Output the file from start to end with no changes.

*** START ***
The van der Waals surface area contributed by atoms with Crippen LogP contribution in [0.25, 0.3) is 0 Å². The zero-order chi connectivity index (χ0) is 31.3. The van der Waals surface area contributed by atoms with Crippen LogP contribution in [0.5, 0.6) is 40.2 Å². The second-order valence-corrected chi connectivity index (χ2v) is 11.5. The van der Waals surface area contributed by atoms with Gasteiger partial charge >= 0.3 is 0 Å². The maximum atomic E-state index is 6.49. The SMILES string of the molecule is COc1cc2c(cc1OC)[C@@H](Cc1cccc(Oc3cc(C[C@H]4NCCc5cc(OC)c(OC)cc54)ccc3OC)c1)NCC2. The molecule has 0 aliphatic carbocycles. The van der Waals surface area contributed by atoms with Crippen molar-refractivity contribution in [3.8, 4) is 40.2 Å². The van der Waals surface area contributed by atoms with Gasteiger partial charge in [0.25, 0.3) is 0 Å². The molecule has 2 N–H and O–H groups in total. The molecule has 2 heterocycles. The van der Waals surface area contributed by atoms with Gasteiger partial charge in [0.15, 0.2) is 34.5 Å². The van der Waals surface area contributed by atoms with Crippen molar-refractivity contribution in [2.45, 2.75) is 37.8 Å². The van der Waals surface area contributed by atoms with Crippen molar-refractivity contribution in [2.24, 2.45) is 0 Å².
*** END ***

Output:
The van der Waals surface area contributed by atoms with Crippen LogP contribution in [0.25, 0.3) is 0 Å². The zero-order chi connectivity index (χ0) is 31.3. The van der Waals surface area contributed by atoms with Crippen LogP contribution in [0.5, 0.6) is 40.2 Å². The second-order valence-corrected chi connectivity index (χ2v) is 11.5. The van der Waals surface area contributed by atoms with Gasteiger partial charge >= 0.3 is 0 Å². The maximum atomic E-state index is 6.49. The SMILES string of the molecule is COc1cc2c(cc1OC)[C@@H](Cc1cccc(Oc3cc(C[C@H]4NCCc5cc(OC)c(OC)cc54)ccc3OC)c1)NCC2. The molecule has 0 aliphatic carbocycles. The van der Waals surface area contributed by atoms with Crippen molar-refractivity contribution in [3.8, 4) is 40.2 Å². The van der Waals surface area contributed by atoms with Gasteiger partial charge in [0.25, 0.3) is 0 Å². The molecule has 2 N–H and O–H groups in total. The molecule has 2 heterocycles. The van der Waals surface area contributed by atoms with Gasteiger partial charge in [0.15, 0.2) is 34.5 Å². The van der Waals surface area contributed by atoms with Crippen molar-refractivity contribution in [2.45, 2.75) is 37.8 Å². The van der Waals surface area contributed by atoms with Crippen molar-refractivity contribution in [2.24, 2.45) is 0 Å².